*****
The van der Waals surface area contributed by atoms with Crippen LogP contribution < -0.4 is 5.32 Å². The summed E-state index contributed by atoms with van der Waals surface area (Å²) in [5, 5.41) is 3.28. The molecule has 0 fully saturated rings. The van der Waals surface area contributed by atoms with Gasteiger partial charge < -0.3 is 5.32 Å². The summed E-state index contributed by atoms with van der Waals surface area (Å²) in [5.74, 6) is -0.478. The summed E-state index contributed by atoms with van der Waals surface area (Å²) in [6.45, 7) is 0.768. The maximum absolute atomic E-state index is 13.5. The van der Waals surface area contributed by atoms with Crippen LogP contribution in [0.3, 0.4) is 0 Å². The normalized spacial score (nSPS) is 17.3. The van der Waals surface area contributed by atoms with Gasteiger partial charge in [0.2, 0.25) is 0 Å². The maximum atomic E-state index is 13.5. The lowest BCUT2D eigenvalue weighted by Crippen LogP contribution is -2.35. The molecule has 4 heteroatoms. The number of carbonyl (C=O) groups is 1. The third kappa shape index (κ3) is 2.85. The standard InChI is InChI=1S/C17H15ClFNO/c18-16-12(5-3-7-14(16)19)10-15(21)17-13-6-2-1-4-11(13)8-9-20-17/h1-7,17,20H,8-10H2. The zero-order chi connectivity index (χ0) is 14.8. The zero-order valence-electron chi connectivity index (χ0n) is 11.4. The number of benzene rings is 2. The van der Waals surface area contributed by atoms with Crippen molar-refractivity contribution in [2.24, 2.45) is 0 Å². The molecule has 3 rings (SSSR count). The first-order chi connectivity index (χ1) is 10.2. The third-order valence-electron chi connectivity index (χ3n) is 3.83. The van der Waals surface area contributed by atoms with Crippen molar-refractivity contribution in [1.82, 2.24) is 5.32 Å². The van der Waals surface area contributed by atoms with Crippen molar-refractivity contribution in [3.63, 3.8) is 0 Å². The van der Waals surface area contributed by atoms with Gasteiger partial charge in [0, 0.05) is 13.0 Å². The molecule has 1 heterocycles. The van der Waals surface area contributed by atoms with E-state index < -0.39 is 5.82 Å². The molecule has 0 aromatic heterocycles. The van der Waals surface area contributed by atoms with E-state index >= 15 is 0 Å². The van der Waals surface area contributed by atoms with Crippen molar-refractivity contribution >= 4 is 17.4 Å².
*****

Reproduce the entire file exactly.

The van der Waals surface area contributed by atoms with Crippen LogP contribution < -0.4 is 5.32 Å². The summed E-state index contributed by atoms with van der Waals surface area (Å²) in [5, 5.41) is 3.28. The molecule has 0 fully saturated rings. The van der Waals surface area contributed by atoms with Gasteiger partial charge < -0.3 is 5.32 Å². The summed E-state index contributed by atoms with van der Waals surface area (Å²) in [5.74, 6) is -0.478. The summed E-state index contributed by atoms with van der Waals surface area (Å²) in [6.45, 7) is 0.768. The maximum absolute atomic E-state index is 13.5. The van der Waals surface area contributed by atoms with Crippen LogP contribution in [0.3, 0.4) is 0 Å². The normalized spacial score (nSPS) is 17.3. The van der Waals surface area contributed by atoms with Gasteiger partial charge in [0.2, 0.25) is 0 Å². The maximum atomic E-state index is 13.5. The lowest BCUT2D eigenvalue weighted by Crippen LogP contribution is -2.35. The molecule has 4 heteroatoms. The number of carbonyl (C=O) groups is 1. The third kappa shape index (κ3) is 2.85. The standard InChI is InChI=1S/C17H15ClFNO/c18-16-12(5-3-7-14(16)19)10-15(21)17-13-6-2-1-4-11(13)8-9-20-17/h1-7,17,20H,8-10H2. The zero-order chi connectivity index (χ0) is 14.8. The zero-order valence-electron chi connectivity index (χ0n) is 11.4. The number of benzene rings is 2. The van der Waals surface area contributed by atoms with Crippen molar-refractivity contribution in [2.24, 2.45) is 0 Å². The molecule has 3 rings (SSSR count). The first-order chi connectivity index (χ1) is 10.2. The third-order valence-electron chi connectivity index (χ3n) is 3.83. The van der Waals surface area contributed by atoms with Crippen molar-refractivity contribution in [1.82, 2.24) is 5.32 Å². The van der Waals surface area contributed by atoms with Crippen molar-refractivity contribution in [3.63, 3.8) is 0 Å². The van der Waals surface area contributed by atoms with Gasteiger partial charge in [0, 0.05) is 13.0 Å². The molecule has 1 heterocycles. The van der Waals surface area contributed by atoms with E-state index < -0.39 is 5.82 Å². The molecule has 0 aromatic heterocycles. The van der Waals surface area contributed by atoms with E-state index >= 15 is 0 Å². The van der Waals surface area contributed by atoms with Crippen molar-refractivity contribution >= 4 is 17.4 Å².